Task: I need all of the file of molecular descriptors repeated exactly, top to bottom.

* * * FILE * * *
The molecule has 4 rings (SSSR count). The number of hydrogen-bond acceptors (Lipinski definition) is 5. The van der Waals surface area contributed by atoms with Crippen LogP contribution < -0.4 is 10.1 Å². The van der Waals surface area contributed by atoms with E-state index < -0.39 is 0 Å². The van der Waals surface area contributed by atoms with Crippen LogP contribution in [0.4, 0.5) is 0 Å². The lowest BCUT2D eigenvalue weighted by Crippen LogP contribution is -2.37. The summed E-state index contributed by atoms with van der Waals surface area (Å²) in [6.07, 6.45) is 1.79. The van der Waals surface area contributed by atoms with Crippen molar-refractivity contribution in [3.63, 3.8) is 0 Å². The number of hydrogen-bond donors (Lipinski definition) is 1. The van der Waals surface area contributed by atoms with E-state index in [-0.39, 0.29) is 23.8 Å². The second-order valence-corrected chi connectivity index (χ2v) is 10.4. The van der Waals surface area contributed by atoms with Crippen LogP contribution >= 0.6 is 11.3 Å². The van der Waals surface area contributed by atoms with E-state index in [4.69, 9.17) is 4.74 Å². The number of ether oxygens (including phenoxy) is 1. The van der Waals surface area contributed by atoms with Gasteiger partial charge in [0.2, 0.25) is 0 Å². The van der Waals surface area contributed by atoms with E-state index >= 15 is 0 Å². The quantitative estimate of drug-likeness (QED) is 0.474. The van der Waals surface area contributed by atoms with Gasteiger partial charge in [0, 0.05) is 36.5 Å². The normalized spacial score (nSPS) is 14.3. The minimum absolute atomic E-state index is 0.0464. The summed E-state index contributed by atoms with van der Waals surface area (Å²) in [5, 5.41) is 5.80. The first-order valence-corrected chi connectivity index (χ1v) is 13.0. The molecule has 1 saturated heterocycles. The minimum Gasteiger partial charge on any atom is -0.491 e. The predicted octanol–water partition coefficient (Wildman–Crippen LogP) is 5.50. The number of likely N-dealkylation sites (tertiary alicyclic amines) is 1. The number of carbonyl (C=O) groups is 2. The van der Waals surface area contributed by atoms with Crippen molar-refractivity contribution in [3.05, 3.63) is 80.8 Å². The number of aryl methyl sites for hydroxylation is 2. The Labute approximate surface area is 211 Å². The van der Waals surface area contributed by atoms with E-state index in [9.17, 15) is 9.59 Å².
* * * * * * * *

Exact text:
The molecule has 4 rings (SSSR count). The number of hydrogen-bond acceptors (Lipinski definition) is 5. The van der Waals surface area contributed by atoms with Crippen LogP contribution < -0.4 is 10.1 Å². The van der Waals surface area contributed by atoms with E-state index < -0.39 is 0 Å². The van der Waals surface area contributed by atoms with Crippen LogP contribution in [0.4, 0.5) is 0 Å². The lowest BCUT2D eigenvalue weighted by Crippen LogP contribution is -2.37. The summed E-state index contributed by atoms with van der Waals surface area (Å²) in [6.07, 6.45) is 1.79. The van der Waals surface area contributed by atoms with Crippen molar-refractivity contribution in [3.63, 3.8) is 0 Å². The number of hydrogen-bond donors (Lipinski definition) is 1. The van der Waals surface area contributed by atoms with E-state index in [-0.39, 0.29) is 23.8 Å². The second-order valence-corrected chi connectivity index (χ2v) is 10.4. The van der Waals surface area contributed by atoms with Crippen LogP contribution >= 0.6 is 11.3 Å². The van der Waals surface area contributed by atoms with E-state index in [4.69, 9.17) is 4.74 Å². The number of ether oxygens (including phenoxy) is 1. The van der Waals surface area contributed by atoms with Gasteiger partial charge in [0.2, 0.25) is 0 Å². The van der Waals surface area contributed by atoms with E-state index >= 15 is 0 Å². The quantitative estimate of drug-likeness (QED) is 0.474. The van der Waals surface area contributed by atoms with Gasteiger partial charge in [0, 0.05) is 36.5 Å². The normalized spacial score (nSPS) is 14.3. The minimum absolute atomic E-state index is 0.0464. The summed E-state index contributed by atoms with van der Waals surface area (Å²) in [5, 5.41) is 5.80. The first-order valence-corrected chi connectivity index (χ1v) is 13.0. The molecule has 1 saturated heterocycles. The minimum Gasteiger partial charge on any atom is -0.491 e. The predicted octanol–water partition coefficient (Wildman–Crippen LogP) is 5.50. The number of likely N-dealkylation sites (tertiary alicyclic amines) is 1. The number of carbonyl (C=O) groups is 2. The van der Waals surface area contributed by atoms with Crippen molar-refractivity contribution in [3.05, 3.63) is 80.8 Å². The number of aryl methyl sites for hydroxylation is 2. The Labute approximate surface area is 211 Å². The van der Waals surface area contributed by atoms with E-state index in [9.17, 15) is 9.59 Å².